Learning from Experience and a Trip to the Moon: An Interview with Dick Richardson
Haleigh Williams and Stefanie Mockler recently had the pleasure of interviewing Experience to Lead co-founder Dick Richardson to learn more about his background, discuss all things “leadership,” and get a preview of some topics detailed in his new book Apollo Leadership Lessons: Powerful Business Insights for Executives. A peek into Experience to Lead’s popular Apollo Leadership Experience program and a deep dive into NASA’s history, the book demonstrates how leadership, management strategies, and decisions made by a small group of scientists, flight directors, and administrators took Apollo from the vision of a martyred President to a seemingly impossible technical reality.
And all this in less than a decade.
Dick himself brings a rich history of experience in Human Resources for legacy firms such as ITT and Fortune 500’s IBM, holds two patents for innovations in organizational learning, and is a recent Gold Stevie Award winner for Entrepreneur of the Year. Needless to say, he had some great stories to tell – but three things in particular really stuck with us. Take a look, and check out an edited transcript of the discussion below.
Emotional Connection is a Differentiator
“The best way to successfully impact your team is not only through intellect, but emotional connection.” Whether that is achieved by relating a company goal to a historical space mission or bringing leadership development initiatives to life through immersive experiences, it’s advantageous to appeal to your audience in a way that is multi-faceted and emotionally compelling.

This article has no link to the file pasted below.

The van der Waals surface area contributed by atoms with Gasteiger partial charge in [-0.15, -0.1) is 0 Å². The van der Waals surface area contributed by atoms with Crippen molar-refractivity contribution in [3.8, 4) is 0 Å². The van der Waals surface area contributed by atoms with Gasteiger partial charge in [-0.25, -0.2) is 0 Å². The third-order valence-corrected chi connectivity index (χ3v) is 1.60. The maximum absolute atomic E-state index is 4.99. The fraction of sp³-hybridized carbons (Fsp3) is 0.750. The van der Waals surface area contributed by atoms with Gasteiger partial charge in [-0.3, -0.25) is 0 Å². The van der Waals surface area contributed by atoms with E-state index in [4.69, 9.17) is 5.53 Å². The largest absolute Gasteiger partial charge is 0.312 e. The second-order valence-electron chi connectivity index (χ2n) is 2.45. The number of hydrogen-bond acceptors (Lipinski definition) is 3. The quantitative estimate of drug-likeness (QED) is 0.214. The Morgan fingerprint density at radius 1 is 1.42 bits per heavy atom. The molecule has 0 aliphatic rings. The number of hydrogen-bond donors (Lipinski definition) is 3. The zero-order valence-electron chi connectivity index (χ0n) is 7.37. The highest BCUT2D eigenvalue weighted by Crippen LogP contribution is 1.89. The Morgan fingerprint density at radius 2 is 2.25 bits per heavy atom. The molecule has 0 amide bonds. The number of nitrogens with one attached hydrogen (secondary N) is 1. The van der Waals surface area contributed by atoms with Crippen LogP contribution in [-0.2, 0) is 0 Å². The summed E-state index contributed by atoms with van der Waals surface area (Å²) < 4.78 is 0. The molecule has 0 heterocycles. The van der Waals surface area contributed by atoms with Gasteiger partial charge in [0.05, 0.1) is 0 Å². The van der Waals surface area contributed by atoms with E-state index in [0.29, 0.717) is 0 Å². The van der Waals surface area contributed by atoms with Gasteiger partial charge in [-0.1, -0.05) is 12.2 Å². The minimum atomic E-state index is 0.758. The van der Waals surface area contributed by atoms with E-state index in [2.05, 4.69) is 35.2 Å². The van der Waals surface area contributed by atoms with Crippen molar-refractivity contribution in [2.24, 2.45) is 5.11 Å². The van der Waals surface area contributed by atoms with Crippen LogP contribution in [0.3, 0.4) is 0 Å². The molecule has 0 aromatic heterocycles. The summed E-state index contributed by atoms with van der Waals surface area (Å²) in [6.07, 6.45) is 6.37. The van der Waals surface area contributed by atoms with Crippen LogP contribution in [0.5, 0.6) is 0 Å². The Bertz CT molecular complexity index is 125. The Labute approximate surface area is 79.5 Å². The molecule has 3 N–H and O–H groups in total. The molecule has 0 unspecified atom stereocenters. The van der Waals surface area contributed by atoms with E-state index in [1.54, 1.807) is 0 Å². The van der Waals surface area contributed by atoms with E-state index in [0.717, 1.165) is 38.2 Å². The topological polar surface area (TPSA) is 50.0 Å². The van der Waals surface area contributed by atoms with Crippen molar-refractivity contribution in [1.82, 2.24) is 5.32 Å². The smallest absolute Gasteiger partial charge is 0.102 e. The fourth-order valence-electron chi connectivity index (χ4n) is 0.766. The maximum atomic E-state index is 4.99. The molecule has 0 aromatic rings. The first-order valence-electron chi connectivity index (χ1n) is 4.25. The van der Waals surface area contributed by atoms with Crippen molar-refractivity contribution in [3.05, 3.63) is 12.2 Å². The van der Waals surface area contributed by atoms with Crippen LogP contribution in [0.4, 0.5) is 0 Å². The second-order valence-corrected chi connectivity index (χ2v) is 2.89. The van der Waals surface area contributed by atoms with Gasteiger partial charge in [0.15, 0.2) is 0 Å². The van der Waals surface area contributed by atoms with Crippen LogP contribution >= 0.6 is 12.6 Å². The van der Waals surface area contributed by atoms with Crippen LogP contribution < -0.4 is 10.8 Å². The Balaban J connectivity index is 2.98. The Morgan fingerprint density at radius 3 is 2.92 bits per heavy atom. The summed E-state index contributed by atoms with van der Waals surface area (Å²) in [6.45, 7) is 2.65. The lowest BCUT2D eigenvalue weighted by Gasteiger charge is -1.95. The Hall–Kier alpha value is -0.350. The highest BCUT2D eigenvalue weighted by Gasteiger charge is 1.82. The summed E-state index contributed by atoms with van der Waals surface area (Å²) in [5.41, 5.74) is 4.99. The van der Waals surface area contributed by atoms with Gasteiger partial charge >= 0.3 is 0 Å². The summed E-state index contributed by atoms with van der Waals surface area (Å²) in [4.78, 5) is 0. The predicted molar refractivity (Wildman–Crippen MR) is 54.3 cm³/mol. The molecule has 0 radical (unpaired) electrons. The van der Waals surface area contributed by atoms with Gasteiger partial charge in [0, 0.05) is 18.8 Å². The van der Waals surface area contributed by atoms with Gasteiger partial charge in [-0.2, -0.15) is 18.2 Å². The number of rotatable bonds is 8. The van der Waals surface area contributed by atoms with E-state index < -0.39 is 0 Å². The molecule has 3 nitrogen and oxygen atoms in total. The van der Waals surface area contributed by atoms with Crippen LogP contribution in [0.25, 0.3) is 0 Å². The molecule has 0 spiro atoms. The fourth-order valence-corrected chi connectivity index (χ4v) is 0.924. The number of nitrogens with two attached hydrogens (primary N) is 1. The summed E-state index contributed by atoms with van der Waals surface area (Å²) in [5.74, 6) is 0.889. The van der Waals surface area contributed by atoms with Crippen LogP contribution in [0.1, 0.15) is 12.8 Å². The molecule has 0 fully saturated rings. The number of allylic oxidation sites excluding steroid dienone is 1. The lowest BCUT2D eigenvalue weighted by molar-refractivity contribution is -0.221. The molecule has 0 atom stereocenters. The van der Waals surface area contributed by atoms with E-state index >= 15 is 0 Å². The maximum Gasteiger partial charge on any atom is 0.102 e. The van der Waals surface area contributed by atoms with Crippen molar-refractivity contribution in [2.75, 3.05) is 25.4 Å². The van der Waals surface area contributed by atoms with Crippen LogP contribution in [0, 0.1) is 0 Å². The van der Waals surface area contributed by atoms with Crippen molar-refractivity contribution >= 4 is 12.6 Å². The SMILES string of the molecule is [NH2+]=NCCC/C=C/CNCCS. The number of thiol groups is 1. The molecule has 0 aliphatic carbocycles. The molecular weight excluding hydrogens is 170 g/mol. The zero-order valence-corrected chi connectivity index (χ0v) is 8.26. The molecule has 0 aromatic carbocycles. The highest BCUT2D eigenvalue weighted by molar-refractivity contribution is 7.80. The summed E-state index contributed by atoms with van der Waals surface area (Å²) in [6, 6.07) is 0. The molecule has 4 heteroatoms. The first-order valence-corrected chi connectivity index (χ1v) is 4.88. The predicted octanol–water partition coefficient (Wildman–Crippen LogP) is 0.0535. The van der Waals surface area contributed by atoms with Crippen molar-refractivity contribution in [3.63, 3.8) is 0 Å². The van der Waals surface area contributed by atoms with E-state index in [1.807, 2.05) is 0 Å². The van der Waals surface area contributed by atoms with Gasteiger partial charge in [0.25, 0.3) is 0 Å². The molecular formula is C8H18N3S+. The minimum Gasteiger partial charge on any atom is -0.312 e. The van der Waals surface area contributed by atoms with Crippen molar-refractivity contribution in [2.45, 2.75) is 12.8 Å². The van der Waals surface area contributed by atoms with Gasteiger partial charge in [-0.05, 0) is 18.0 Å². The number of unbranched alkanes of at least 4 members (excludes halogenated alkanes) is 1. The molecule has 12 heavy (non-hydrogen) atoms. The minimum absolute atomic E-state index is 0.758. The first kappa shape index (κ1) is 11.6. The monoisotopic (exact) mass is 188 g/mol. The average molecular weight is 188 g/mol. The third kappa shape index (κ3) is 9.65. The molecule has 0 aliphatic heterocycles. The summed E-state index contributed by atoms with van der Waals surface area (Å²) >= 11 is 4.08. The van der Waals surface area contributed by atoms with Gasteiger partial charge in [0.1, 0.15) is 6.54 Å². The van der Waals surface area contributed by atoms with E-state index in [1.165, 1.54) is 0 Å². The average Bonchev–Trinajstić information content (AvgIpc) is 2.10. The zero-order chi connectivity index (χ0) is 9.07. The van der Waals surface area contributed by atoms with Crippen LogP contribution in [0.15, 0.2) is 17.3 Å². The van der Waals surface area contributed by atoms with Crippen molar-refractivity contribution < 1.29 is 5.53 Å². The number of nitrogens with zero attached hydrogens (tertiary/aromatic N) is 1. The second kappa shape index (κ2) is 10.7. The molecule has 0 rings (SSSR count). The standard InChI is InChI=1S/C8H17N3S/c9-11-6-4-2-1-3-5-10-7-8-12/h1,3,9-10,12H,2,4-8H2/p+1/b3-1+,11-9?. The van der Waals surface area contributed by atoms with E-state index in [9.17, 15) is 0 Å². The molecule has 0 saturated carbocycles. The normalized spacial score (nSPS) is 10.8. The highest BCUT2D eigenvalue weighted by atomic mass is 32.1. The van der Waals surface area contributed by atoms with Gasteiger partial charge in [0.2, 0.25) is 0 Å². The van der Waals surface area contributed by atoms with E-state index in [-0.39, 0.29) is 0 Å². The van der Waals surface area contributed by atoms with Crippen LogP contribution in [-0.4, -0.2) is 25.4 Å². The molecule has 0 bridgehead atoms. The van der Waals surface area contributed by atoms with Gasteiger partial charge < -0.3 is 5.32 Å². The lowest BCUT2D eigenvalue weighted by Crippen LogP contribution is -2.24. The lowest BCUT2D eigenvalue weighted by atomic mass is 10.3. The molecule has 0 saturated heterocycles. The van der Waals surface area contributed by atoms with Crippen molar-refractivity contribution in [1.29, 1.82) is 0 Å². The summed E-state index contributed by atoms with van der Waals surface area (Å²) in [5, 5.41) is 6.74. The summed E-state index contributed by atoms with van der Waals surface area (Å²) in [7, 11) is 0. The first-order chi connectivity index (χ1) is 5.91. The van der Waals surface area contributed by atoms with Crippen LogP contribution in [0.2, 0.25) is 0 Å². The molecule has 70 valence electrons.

Steely Determination Can be a Good Thing
As a leader, you will come across internal company dichotomies that pose threats to your organization. Establishing an unwavering and non-negotiable mindset in the face of destructive behaviors is key. When you understand your organization’s values and mission, you can quickly recognize behaviors that run counter to the culture and experience you’re looking to create for your employees. Addressing these behaviors early and often to avoid broader impact is a key factor in being a determined leader.
Challenging your Own Perceptions & Knowledge is Critical
In this era, the majority of us are inundated daily with news, information, and knowledge. It’s everywhere and certainly right at our fingertips with smart phones. Dick recommends that leaders avoid confirmation bias – the tendency to pay attention to and look for information that confirms our existing beliefs – by performing daily environmental scans. He actively seeks to challenge his own knowledge. Not only does this help a leader get a broader snapshot of the world, but making it a deliberate process can also provide insight into where to take your department, organization, or your industry.
Our Interview with Dick Richardson
Vantage: Why were you motivated to compile these insights and write a book for executives?
Dick Richardson: My motivation comes in two forms. One is that I grew up in the space age; I once aspired to be an astronaut. I’ve always been interested in space flight. The other is that when I joined IBM, I was on a track where you work for a few months or so in different functional areas. When I did a stint in HR, I had a choice of a couple of things, so I did what was then called “Management Development” and fell in love. I’d found what I wanted to do for my whole life. From that moment on, I have been in leadership development in one form or another and haven’t regretted it for a moment.